Today I found myself out for a Saturday morning shop-fest with Mom and Granny.
I was standing in the petite older ladies section of Dillards, trying to hide behind a Hillary Clinton-esque pants suit clothes rack in fear of being ridiculed by any male who spotted me, when I had some sort of religious-like experience. Feeling more like a computer zap running through my body rather than being saved by Jesus (or so I imagine), I remembered that this weekend is not only the Christian celebration of Jesus miraculously ascending into Heaven, but the birth of a device that will change the human experience as we know it - the iPad.
"We MUST be a part of this holy day," I pleaded with my mother. "To have the chance to witness such an important day in history only comes once in a lifetime." She agreed.
As we climbed out of the overly priced, 1970s style cheetah print geriatric area of the department store, we began our enduring trek across the mall to the Holy Land (or the Apple store for those who do not consider Steve Jobs as the savior). With mom by my side and Granny rolling along in her wheelchair out in front, I found myself thinking about the Three Wise Men and their journey from the East to witness the birth of Jesus. I walked through the crowded mall wondering how the wise men felt, and if they asked themselves the same types of questions I was asking. How would the birth of the foreseen savior change our world? Will our present world stop at the year 2010, start over at year 1, and begin referring to time as 1 A.P. - After iPad?
While dodging middle cart eyebrow threaders and massage therapists, plugging our nose to avoid the succulent aromas of Sbarro and Chinese free samples, and using our childhood Red Rover skills to part the sea of 16 year old Mallrats, our generational trio lightheartedly discussed these thoughts, but quickly became silent - we had finally arrived.
After stepping through the doorway to salvation, we stealthily made our way through the mass crowd of iPatrons, and I spotted an open path leading directly to an unoccupied tablet.
"Go! Quickly! There's a path. I see it!" I exclaimed to my mother. I think I heard her jaw drop.
Immediately after wheeling Granny down the angelic avenue and clearing a space to allow myself to succumb to the iPower, I was ready. Standing in front of the iPad was elation. Holding it was ecstasy.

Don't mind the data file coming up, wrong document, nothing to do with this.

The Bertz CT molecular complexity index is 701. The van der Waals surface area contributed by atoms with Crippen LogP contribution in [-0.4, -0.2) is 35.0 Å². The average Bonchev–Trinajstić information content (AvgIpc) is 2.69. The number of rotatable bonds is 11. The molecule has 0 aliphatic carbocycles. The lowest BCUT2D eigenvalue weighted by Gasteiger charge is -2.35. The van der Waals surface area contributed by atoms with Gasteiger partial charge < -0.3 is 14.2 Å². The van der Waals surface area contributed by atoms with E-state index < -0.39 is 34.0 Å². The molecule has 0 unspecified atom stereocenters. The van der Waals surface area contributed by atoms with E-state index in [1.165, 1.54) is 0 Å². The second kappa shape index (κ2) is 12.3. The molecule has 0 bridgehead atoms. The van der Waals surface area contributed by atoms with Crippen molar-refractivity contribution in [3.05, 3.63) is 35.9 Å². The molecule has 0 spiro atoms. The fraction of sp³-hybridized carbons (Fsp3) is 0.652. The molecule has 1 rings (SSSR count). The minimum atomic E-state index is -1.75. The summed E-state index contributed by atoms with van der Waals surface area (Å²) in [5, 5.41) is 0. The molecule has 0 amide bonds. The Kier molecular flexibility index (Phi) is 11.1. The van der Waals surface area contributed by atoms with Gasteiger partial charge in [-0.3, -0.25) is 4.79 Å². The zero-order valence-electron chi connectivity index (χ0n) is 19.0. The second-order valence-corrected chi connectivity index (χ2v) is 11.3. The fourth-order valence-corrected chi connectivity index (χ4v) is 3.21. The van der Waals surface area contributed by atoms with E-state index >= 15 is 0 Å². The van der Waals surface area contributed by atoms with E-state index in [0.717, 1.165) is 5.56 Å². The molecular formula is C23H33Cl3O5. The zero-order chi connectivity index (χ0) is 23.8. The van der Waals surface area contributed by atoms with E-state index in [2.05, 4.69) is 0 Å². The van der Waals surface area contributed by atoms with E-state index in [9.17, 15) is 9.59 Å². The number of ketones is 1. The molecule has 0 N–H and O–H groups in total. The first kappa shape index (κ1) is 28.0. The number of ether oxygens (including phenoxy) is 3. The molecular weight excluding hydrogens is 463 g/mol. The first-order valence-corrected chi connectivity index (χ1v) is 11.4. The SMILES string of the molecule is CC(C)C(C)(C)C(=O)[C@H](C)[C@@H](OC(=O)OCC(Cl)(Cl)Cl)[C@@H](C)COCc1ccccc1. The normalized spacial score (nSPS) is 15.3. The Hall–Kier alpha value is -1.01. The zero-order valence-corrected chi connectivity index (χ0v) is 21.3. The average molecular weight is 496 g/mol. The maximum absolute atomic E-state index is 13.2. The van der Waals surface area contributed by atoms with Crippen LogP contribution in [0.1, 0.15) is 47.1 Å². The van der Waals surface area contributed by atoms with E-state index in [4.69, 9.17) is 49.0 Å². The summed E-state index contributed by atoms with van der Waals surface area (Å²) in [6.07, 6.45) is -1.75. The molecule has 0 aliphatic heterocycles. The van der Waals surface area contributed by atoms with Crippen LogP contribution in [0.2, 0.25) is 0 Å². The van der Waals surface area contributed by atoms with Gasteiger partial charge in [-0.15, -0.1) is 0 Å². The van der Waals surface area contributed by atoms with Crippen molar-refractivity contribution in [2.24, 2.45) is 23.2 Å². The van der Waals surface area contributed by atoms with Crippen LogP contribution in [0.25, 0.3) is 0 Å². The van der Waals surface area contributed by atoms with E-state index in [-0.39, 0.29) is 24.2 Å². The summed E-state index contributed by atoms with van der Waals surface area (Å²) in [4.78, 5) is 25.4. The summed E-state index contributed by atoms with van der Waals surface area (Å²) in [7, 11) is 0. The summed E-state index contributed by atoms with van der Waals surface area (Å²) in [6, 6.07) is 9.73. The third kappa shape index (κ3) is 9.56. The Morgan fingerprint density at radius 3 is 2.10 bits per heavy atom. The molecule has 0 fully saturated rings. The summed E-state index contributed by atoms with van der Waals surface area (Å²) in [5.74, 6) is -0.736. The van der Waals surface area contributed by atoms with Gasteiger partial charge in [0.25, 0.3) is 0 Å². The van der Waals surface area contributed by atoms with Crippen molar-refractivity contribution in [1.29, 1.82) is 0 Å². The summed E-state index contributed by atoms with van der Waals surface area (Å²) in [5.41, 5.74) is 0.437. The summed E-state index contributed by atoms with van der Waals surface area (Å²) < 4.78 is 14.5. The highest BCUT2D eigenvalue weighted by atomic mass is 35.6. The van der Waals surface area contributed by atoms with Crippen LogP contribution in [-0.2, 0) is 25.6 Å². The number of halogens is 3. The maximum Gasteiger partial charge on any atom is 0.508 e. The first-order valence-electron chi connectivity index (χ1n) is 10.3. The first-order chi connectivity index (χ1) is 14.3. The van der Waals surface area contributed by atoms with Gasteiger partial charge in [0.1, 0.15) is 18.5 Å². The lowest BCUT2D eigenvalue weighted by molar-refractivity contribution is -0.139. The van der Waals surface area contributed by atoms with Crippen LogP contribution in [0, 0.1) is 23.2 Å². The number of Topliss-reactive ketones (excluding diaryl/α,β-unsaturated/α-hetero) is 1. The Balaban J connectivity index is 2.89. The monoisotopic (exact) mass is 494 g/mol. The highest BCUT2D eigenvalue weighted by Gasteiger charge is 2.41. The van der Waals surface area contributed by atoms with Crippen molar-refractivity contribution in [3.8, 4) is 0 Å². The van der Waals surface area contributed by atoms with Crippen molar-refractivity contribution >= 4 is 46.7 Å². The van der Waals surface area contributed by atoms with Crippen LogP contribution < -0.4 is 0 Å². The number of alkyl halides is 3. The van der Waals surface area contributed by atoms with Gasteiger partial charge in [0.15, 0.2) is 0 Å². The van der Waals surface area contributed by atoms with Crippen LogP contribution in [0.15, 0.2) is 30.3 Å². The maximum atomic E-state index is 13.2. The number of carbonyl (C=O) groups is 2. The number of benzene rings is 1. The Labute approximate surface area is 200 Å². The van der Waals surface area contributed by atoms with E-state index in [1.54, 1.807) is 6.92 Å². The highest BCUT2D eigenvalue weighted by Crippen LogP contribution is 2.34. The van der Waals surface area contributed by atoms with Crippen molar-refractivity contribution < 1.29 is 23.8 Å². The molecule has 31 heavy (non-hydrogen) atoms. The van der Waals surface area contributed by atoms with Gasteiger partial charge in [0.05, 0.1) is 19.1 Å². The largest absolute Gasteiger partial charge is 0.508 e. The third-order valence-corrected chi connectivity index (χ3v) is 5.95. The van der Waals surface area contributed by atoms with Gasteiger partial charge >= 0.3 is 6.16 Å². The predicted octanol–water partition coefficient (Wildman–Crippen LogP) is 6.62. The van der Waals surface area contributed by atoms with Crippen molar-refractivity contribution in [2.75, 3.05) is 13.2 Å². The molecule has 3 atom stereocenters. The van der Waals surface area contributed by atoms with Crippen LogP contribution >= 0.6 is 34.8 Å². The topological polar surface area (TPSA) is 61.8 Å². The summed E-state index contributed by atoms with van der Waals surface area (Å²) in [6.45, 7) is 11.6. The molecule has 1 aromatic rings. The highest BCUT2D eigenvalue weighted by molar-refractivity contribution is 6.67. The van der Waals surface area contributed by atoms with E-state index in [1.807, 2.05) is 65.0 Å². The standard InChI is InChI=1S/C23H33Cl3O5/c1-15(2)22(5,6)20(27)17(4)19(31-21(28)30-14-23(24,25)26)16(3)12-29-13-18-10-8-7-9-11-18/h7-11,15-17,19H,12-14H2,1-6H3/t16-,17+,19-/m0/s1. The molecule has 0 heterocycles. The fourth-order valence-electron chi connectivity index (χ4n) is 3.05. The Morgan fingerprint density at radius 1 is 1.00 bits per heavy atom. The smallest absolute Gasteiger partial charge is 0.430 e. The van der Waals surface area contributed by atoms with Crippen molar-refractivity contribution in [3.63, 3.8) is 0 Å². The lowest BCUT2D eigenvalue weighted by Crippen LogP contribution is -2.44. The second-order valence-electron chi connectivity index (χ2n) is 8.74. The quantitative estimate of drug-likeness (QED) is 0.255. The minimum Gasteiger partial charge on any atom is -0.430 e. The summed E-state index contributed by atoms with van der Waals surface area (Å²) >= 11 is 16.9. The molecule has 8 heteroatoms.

Using my experienced iPhone skills to navigate through the tablet, I joyfully wisped through the pages, touching any app I could get my finger on. The first, of course, was connecting to the Internet. I fed my Twitter addiction by tweeting on the surprisingly smooth touch enabled keyboard, informing my followers about my new found iLove.
Next, my mom and I effortlessly composed an e-mail to my step-dad, letting him about our consideration of converting to the Apple religion.
After announcing our iFath, we decided to explore the business apps offered in iWork series. Pages seemed to parallel MS World, Numbers computed well when compared to Excel, and Keynote presented a similar PowerPoint experience.
We then discovered the photo app. We lightly finger flipped through the preloaded pictures, smoothly zoomed in and out with our thumbs and pointer fingers, and genuinely enjoyed the high quality resolution the camera offered.
Finally, we decided the true test of becoming an iDisciple was to find out if the eBook app lived up to the hype. Upon loading the app, I explained to my granny how the iPad is expected convert paperback lovers to digital bookworms. I then opened an eBook book, held the tablet in front of Granny, and asked her if this resembled a real paper book. She simply responded with, "This is wonderful." - And it was.
As our adventure came to an end, and we gave up our predestined place at the iHoly exhibit to the next drooling consumer, we decided a major negative to owning an iPad was the fact that we actually had to physically hold the device. One-handed typing and the potential for the tablet to easily slip through our fingertips would be a major downfall - literally.
With all this being said, and my granny's wonderful approval, I think the iPad will actually last. Maybe I am still tranced by the iMagic, but with major companies backing the production, optimizing their websites to viewable specifically for iPad users, and already supplying apps to the App Store, I believe the iPad will eventually overcome the crucifying remarks from critics and eventually ascend into the hands of consumers worldwide.